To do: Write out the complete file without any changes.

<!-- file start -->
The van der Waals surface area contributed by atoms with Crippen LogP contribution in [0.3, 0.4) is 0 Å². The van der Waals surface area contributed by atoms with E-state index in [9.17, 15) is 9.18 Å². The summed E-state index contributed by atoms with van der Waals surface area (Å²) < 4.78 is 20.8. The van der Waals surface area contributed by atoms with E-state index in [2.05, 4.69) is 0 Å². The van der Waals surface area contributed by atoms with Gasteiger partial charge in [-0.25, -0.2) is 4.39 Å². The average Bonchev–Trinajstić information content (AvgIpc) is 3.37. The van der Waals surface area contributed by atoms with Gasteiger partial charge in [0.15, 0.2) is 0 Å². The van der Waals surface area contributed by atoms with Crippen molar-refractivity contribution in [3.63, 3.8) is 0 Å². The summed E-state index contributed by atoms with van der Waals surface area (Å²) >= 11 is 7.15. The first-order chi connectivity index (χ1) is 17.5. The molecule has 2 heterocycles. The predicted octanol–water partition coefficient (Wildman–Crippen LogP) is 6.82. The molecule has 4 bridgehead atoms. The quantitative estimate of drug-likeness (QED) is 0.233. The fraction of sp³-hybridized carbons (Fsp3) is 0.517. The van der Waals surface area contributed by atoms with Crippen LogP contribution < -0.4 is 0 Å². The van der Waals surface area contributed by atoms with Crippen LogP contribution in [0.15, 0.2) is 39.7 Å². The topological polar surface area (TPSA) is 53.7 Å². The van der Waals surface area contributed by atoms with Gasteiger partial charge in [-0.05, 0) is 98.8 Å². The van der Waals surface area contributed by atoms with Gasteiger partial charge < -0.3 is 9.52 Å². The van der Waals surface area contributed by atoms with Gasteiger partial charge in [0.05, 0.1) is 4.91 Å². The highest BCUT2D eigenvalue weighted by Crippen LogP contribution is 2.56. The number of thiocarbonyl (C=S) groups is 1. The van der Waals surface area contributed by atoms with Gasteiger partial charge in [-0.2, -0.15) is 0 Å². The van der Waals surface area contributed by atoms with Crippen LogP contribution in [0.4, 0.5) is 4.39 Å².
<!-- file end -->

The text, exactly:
The van der Waals surface area contributed by atoms with Crippen LogP contribution in [0.3, 0.4) is 0 Å². The van der Waals surface area contributed by atoms with E-state index in [9.17, 15) is 9.18 Å². The summed E-state index contributed by atoms with van der Waals surface area (Å²) < 4.78 is 20.8. The van der Waals surface area contributed by atoms with E-state index in [2.05, 4.69) is 0 Å². The van der Waals surface area contributed by atoms with Gasteiger partial charge in [-0.25, -0.2) is 4.39 Å². The average Bonchev–Trinajstić information content (AvgIpc) is 3.37. The van der Waals surface area contributed by atoms with Gasteiger partial charge in [0.15, 0.2) is 0 Å². The van der Waals surface area contributed by atoms with Crippen molar-refractivity contribution in [3.63, 3.8) is 0 Å². The summed E-state index contributed by atoms with van der Waals surface area (Å²) >= 11 is 7.15. The first-order chi connectivity index (χ1) is 17.5. The molecule has 2 heterocycles. The predicted octanol–water partition coefficient (Wildman–Crippen LogP) is 6.82. The molecule has 4 bridgehead atoms. The quantitative estimate of drug-likeness (QED) is 0.233. The fraction of sp³-hybridized carbons (Fsp3) is 0.517. The van der Waals surface area contributed by atoms with Crippen LogP contribution < -0.4 is 0 Å². The van der Waals surface area contributed by atoms with Crippen LogP contribution in [0.15, 0.2) is 39.7 Å². The topological polar surface area (TPSA) is 53.7 Å². The van der Waals surface area contributed by atoms with Gasteiger partial charge in [-0.05, 0) is 98.8 Å². The van der Waals surface area contributed by atoms with Gasteiger partial charge < -0.3 is 9.52 Å². The van der Waals surface area contributed by atoms with Gasteiger partial charge in [0.05, 0.1) is 4.91 Å². The highest BCUT2D eigenvalue weighted by Crippen LogP contribution is 2.56. The number of thiocarbonyl (C=S) groups is 1. The van der Waals surface area contributed by atoms with Gasteiger partial charge in [-0.2, -0.15) is 0 Å². The van der Waals surface area contributed by atoms with Crippen LogP contribution in [0.4, 0.5) is 4.39 Å².